# MA.4.NSO.1.1

Express how the value of a digit in a multi-digit whole number changes if the digit moves one place to the left or right.
General Information
Subject Area: Mathematics (B.E.S.T.)
Strand: Number Sense and Operations
Status: State Board Approved

## Benchmark Instructional Guide

• Whole Number

### Vertical Alignment

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### Purpose and Instructional Strategies

The purpose of this benchmark is to extend students’ understanding of place value to build a foundation for multiplying and dividing by 10. Students should work with the idea that the tens place is ten times as much as the ones place, and the ones place is $\frac{\text{1}}{\text{10}}$ the size of the tens place. Work in this benchmark builds from student understanding of what happens when they multiply by a multiple of 10 (MA.3.NSO.2.3). Students use these patterns as they generalize place value relationships with decimals in grade 5 (MTR.5.1).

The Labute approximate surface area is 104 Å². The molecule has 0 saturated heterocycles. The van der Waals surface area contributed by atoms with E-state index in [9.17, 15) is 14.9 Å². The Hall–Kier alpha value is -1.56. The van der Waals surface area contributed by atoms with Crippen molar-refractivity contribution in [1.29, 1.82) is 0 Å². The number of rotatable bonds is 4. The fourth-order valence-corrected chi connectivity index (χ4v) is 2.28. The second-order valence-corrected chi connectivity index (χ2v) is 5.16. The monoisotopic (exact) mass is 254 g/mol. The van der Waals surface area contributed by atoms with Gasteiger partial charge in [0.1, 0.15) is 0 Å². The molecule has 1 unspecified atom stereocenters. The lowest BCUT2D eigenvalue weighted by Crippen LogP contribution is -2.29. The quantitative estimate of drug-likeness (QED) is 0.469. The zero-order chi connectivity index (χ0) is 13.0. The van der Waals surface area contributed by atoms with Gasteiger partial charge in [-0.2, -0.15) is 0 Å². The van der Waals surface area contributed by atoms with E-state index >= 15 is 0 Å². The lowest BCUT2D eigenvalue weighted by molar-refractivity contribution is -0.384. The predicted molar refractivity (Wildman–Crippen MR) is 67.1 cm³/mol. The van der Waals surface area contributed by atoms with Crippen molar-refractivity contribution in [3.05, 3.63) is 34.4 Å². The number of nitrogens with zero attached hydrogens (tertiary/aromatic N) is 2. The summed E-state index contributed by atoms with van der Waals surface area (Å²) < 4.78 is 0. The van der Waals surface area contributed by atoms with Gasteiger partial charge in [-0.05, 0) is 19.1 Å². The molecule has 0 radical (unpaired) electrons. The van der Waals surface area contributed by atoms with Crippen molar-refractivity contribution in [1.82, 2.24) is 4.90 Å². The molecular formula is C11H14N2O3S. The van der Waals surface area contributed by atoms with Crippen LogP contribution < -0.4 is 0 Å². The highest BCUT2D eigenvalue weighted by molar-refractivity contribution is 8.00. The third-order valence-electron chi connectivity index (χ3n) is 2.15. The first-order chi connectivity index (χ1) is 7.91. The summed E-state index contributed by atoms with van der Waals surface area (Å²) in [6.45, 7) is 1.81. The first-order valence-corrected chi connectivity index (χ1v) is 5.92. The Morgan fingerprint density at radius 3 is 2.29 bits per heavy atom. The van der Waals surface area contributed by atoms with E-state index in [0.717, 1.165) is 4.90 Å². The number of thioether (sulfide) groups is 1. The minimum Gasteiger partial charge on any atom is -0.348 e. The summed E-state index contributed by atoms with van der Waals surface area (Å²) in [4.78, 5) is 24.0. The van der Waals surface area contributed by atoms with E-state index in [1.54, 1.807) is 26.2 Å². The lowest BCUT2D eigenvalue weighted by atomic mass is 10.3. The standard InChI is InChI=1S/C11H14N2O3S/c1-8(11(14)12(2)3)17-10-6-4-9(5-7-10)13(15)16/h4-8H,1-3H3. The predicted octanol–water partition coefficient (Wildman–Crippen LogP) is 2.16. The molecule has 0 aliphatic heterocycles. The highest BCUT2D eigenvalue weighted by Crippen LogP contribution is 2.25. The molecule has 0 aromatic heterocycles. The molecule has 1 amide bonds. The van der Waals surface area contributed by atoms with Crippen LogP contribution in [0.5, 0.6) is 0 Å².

• Throughout instruction, students should practice this concept using place value charts, base-ten blocks and/or digit cards to manipulate and investigate place value relationships.

### Common Misconceptions or Errors

• Students do not understand that when the digit moves to the left that it has increased a place value which is the same thing as multiplying by 10 and when the digit moves to the right that is has decreased a place value, which is the same thing as dividing by 10. It is important to have math discourse throughout instruction about why this is happening.

### Strategies to Support Tiered Instruction

• Instruction includes opportunities to use a place value chart and manipulatives such as base-ten blocks to demonstrate how the value of a digit changes if the digit moves one place to the left or right. Have math discourse throughout instruction about why this is happening.